Technology

South Korean Cloning Facility Will Create a “Reborn” Version of Your Dead Dog for $100K

July 18, 2016 | Kelly Tatera

Family of Gerrnan shepherds on a beach
Photo credit: gomagoti/flickr (CC BY-SA 2.0)

Just put your deceased pet in the fridge for a few days and the company will handle the rest.

Dogs earned their title as “man’s best friend” for a reason, so the death of a dog can feel like the loss of a family member.

However, the Sooam Biotech Research Foundation thinks it may have a solution — for a cool $100,000, the scientists claim they can clone a version of a client’s dead dog and create a “reborn” version of the canine in the form of a new puppy.

"These people have very a strong bond with their pets ... and cloning provides a psychological alternative to the traditional method of just letting the pet go and keeping their memory," Sooam researcher and spokesman Wang Jae-Woong told Futurism.

SEE ALSO: Chinese Cloning Factory Will Be Capable of Replicating Humans

Cloning dogs isn’t Sooam’s sole specialty — the company clones cattle and pigs for medical research, as well as develops genetically-engineered animals to use as disease models in scientific research.

However, the dog-cloning service attracts the most customers, with an impressive client base including celebrities, billionaires, princes, and regular pet owners. Since 2006, Sooam has cloned nearly 800 dogs, with one of its most well-known projects being the cloning of Trakr, a rescue dog that found the last survivor in the 9/11 World Trade Center tragedy. Five clones of Trakr were made.

First and foremost, the process begins with putting the deceased dog in the fridge to keep it cool. The company specifies “not the freezer,” and reminds its clients to wrap the dog’s entire body in wet towels as well.

There’s a time window of up to five days to get the dog delivered to a facility where a mature cell from the canine can be harvested and copied. Then, the DNA is fused with a donor egg that’s been stripped of its original genetic material, and the resulting embryo is placed in a surrogate mother dog.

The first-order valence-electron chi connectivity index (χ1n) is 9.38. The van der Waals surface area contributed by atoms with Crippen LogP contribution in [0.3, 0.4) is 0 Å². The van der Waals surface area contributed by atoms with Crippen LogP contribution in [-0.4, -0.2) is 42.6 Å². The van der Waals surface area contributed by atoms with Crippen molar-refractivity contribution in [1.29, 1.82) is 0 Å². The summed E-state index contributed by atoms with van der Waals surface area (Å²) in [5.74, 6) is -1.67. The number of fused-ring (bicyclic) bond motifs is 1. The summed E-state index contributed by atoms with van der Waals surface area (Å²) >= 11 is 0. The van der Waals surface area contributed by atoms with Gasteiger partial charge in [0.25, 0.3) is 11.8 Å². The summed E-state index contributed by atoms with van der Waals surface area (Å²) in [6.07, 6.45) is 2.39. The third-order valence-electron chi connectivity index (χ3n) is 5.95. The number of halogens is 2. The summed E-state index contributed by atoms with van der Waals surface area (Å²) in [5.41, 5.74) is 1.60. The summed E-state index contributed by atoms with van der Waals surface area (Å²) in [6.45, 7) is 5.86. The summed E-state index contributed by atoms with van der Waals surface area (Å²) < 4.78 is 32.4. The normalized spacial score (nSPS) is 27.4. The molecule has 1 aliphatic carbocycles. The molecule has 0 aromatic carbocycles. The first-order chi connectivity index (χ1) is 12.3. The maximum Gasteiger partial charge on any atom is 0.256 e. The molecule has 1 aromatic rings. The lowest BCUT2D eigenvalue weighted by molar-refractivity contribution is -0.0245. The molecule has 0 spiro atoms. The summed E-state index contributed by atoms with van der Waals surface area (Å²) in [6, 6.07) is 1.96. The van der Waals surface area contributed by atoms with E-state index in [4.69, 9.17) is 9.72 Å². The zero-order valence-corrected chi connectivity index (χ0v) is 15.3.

After about two months, the dead dog is reborn as a new puppy.

The process of cloning itself is a controversial topic, and to stir things up even more, the founder of Sooam has a notorious past, with a scandal surrounding his cloning research a few years back.

In 2004 and 2005, Woo Suk Hwang claimed to have successfully derived stem cell lines from cloned human embryos, but his published work was later found to be a hoax with a number of ethical violations.  

In fact, he went on to serve a two-year prison sentence for embezzlement and bioethics breach.

“I think the only way to win the public’s trust back is making more genuine scientific breakthroughs,” Hwang told Futurism.

But all scandals aside, the researchers at Sooam say that the dog-cloning service is the most fulfilling aspect of their work at the foundation.

After giving people back their dogs, "They look like they found a child that had been missing," said head researcher Jeong Yeon-Woo. "The moment of pure joy like that ... makes me realise again why I’m doing this."

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